Valedictorian urges grads to create a fulfilling life

Jerome Javier

Jerome Javier,
Valedictorian

Honored guests, family, friends, teachers, and fellow graduates, good afternoon.

We are glad that you have come to share this momentous event in our lives. \We have anticipated this event for 12 years.

We’ve hoped for it and planned for it.

But now, this graduation is a reality with mixed emotions.

After years of being protected from the world, we are now entering the world with nothing to shelter us except the things that we have learned throughout high school.

For those years, our parents, teachers, and of course our friends have strived to instill within us these qualities that we will need in the world we are now entering.

Many of us sitting here today have fulfilling roles.

Firstly, our friends have served as a daily example to us.

All of us here today will enter the real world for the first time.

We are saying goodbye to all our classmates who have grown very near and dear to us through the years, but we are also saying hello to new friends.

To my fellow graduates during the last few years of high school, we have changed.

We’ve become smarter, more sociable, and more aware of what the future holds for us (I hope).

Immigrating here from the Philippines in 2016 was a huge challenge for me.

I had my fears and doubts that I wouldn’t be able to adapt to the new environment, starting from the language to the culture.

I would like to thank my friends, Glen, Naomi, and Heidi for making it easier for me.

From doing homework in Language Arts and Chemistry class to taking pictures inside Yvonne’s fridge in the cafeteria.

Thank you for always being there for me and for the fun memories.

To our teachers and school staff, who have contributed greatly to the formation and development of our personalities and character.

You have inspired us to set and attain higher goals.

You have explained mathematics, basic sentence patterns, science concepts, and countless of other things.

You have helped us develop and express our opinions and outlooks about life.

So, as we take this final walk out of this school, we thank you all for helping us to answer the question of who we are.

Finally, many of you as parents have fulfilled the most important role of all. You have cared for us and loved us at times when we were unlovable.

When we came to you discouraged, you gave us the encouragement and determination needed for us to go on.

When we came to you with a sad heart, you cheered us.

You have given us love, security, and happiness that no one else could give.

Parents, it is you who should receive the honor and the congratulations upon our graduation today.

I would like to mention my parents, Pearl and Larry Javier.

Please accept my heartfelt thanks for the best gift you could ever have given me: a wonderful home.

I am who I am today because of your effort, guidance, love, and support.

I couldn’t have done it without you.

Thank you for never giving up on me—even when I made it hard for you sometimes.

You are one in a million and I love you so much.

Today, we as a class stand on the threshold of an open door.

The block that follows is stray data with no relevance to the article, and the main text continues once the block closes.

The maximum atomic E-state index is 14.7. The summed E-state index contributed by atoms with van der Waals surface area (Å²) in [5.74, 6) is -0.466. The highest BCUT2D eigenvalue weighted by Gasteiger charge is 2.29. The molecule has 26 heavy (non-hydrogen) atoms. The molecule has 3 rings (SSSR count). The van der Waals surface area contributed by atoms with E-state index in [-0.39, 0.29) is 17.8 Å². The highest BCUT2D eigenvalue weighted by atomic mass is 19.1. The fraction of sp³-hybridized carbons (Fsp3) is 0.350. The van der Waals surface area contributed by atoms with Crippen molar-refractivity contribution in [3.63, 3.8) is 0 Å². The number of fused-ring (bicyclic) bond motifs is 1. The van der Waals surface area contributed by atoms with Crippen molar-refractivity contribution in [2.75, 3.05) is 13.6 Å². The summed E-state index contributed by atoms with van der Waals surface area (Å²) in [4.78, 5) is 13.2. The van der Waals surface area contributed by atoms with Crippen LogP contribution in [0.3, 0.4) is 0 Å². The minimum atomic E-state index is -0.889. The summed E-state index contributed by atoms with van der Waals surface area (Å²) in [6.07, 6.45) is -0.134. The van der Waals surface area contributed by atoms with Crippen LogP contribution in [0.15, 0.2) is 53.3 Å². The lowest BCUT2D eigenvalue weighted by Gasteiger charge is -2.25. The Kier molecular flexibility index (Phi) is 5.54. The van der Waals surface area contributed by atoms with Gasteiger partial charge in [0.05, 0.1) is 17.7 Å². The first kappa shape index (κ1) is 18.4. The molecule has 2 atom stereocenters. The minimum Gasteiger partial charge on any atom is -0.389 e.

It is today that we can step through this door and take the challenges of our future.

Speaking in behalf of my fellow graduates is a great opportunity to be their voice to express how thankful we are to these people, that became our architect, that plans our future, an engineer that builds our dreams, and a counsellor when we’re confused.

So, now as we end one chapter in our lives, I think it’s important to realize that we’re starting another one.

It’s a beginning, not an end.

After today, we will all go our separate ways.

Some of us will stay in touch, others we may never see again.

Over the coming years, we might forget some science facts or mathematical formulas we learned here, but regardless of where we go, we will all have our memories of the past, and more importantly, our goals for the future.

Let us not live this life for ourselves, but live it for God, and through that, make an impact in this world.

And so, instead of a final farewell to the class of 2019, I’d like to give my first wish.

Don’t put much pressure on yourselves.

Like I said, today is a start of a journey.

In five years time, we’ll have our own careers.

Some of us will then get married, and might buy a house.

In 15 years, we’ll be 30 and our path, our lives will be set for us.

However, we all don’t have to follow this approach.

Some people graduated at 21 and didn’t get a job until they were 30.

Some graduated at 26 and found a job immediately.

Some went to university, but found their passion at 16.

Some make decent money, but hate what they do and changed their mind.

My point is everything in life happens according to our time, our clock.

You might see some friends that are ahead of you and some may fall behind, but everything happens at their own pace.

They have their own clock, and so do you. Be patient.

Don’t let anyone rush your timeline. Like Albert Einstein said: “Not everything that counts can be counted and not everything that can be counted truly counts.”

This is the most important thing.

Create a meaningful and fulfilling life for yourselves and learn how to use that to make an impact on others.

That will be true success.

Class of 2019, let us all make history together and like what Mr. Lamoureux says every morning, always let your light shine.

Once again, this is Jerome Javier, saying a good afternoon and God bless.

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